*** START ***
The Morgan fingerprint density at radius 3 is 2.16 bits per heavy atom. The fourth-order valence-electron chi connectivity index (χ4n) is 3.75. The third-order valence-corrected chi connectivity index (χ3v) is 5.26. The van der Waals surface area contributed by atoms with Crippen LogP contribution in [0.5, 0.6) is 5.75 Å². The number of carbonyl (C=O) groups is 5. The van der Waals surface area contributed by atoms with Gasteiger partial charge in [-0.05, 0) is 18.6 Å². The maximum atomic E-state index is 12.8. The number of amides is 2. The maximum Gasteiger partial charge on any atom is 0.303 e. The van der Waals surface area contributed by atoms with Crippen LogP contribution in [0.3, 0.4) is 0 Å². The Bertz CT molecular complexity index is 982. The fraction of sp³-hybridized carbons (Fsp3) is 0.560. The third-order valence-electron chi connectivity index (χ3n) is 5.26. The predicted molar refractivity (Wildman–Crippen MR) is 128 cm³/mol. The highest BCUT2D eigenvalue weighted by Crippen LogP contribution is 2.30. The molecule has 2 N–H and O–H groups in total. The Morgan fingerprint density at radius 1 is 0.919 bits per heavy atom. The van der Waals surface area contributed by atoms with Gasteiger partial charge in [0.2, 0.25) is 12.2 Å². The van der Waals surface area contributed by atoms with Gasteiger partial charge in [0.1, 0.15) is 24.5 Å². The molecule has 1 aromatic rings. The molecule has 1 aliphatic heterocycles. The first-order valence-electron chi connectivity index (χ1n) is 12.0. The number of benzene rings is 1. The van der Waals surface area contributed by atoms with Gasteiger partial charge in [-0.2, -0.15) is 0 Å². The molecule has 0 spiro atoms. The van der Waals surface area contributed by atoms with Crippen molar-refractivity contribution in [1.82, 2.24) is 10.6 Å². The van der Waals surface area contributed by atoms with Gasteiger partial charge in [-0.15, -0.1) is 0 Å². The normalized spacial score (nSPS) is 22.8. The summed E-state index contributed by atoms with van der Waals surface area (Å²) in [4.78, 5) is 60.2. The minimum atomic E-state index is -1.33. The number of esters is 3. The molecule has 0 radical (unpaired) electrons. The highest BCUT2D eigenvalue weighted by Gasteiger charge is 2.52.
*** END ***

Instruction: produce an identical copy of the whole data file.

The Morgan fingerprint density at radius 3 is 2.16 bits per heavy atom. The fourth-order valence-electron chi connectivity index (χ4n) is 3.75. The third-order valence-corrected chi connectivity index (χ3v) is 5.26. The van der Waals surface area contributed by atoms with Crippen LogP contribution in [0.5, 0.6) is 5.75 Å². The number of carbonyl (C=O) groups is 5. The van der Waals surface area contributed by atoms with Gasteiger partial charge in [-0.05, 0) is 18.6 Å². The maximum atomic E-state index is 12.8. The number of amides is 2. The maximum Gasteiger partial charge on any atom is 0.303 e. The van der Waals surface area contributed by atoms with Crippen LogP contribution in [0.3, 0.4) is 0 Å². The Bertz CT molecular complexity index is 982. The fraction of sp³-hybridized carbons (Fsp3) is 0.560. The third-order valence-electron chi connectivity index (χ3n) is 5.26. The predicted molar refractivity (Wildman–Crippen MR) is 128 cm³/mol. The highest BCUT2D eigenvalue weighted by Crippen LogP contribution is 2.30. The molecule has 2 N–H and O–H groups in total. The Morgan fingerprint density at radius 1 is 0.919 bits per heavy atom. The van der Waals surface area contributed by atoms with Gasteiger partial charge in [0.2, 0.25) is 12.2 Å². The van der Waals surface area contributed by atoms with Gasteiger partial charge in [0.1, 0.15) is 24.5 Å². The molecule has 1 aromatic rings. The molecule has 1 aliphatic heterocycles. The first-order valence-electron chi connectivity index (χ1n) is 12.0. The number of benzene rings is 1. The van der Waals surface area contributed by atoms with Gasteiger partial charge in [-0.2, -0.15) is 0 Å². The molecule has 0 spiro atoms. The van der Waals surface area contributed by atoms with Crippen molar-refractivity contribution in [1.82, 2.24) is 10.6 Å². The van der Waals surface area contributed by atoms with Gasteiger partial charge in [-0.15, -0.1) is 0 Å². The normalized spacial score (nSPS) is 22.8. The summed E-state index contributed by atoms with van der Waals surface area (Å²) in [4.78, 5) is 60.2. The minimum atomic E-state index is -1.33. The number of esters is 3. The molecule has 0 radical (unpaired) electrons. The highest BCUT2D eigenvalue weighted by Gasteiger charge is 2.52.